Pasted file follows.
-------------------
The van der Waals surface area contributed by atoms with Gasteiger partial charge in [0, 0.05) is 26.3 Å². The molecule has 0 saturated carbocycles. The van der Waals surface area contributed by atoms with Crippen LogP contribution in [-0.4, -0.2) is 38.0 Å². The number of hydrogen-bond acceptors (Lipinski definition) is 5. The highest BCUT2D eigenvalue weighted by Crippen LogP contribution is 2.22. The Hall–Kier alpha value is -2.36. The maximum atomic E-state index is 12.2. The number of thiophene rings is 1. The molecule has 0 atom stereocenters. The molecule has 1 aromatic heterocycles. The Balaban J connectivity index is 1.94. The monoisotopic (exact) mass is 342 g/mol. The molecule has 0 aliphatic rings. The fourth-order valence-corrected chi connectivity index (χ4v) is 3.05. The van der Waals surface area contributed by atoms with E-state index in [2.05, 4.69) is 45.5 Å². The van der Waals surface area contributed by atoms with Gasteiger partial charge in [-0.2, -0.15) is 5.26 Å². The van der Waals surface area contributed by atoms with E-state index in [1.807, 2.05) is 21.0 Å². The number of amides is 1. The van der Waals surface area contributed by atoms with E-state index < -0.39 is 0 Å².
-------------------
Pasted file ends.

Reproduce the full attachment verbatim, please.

The van der Waals surface area contributed by atoms with Gasteiger partial charge in [0, 0.05) is 26.3 Å². The molecule has 0 saturated carbocycles. The van der Waals surface area contributed by atoms with Crippen LogP contribution in [-0.4, -0.2) is 38.0 Å². The number of hydrogen-bond acceptors (Lipinski definition) is 5. The highest BCUT2D eigenvalue weighted by Crippen LogP contribution is 2.22. The Hall–Kier alpha value is -2.36. The maximum atomic E-state index is 12.2. The number of thiophene rings is 1. The molecule has 0 atom stereocenters. The molecule has 1 aromatic heterocycles. The Balaban J connectivity index is 1.94. The monoisotopic (exact) mass is 342 g/mol. The molecule has 0 aliphatic rings. The fourth-order valence-corrected chi connectivity index (χ4v) is 3.05. The van der Waals surface area contributed by atoms with E-state index in [2.05, 4.69) is 45.5 Å². The van der Waals surface area contributed by atoms with Gasteiger partial charge in [-0.2, -0.15) is 5.26 Å². The van der Waals surface area contributed by atoms with E-state index in [1.807, 2.05) is 21.0 Å². The number of amides is 1. The van der Waals surface area contributed by atoms with E-state index < -0.39 is 0 Å².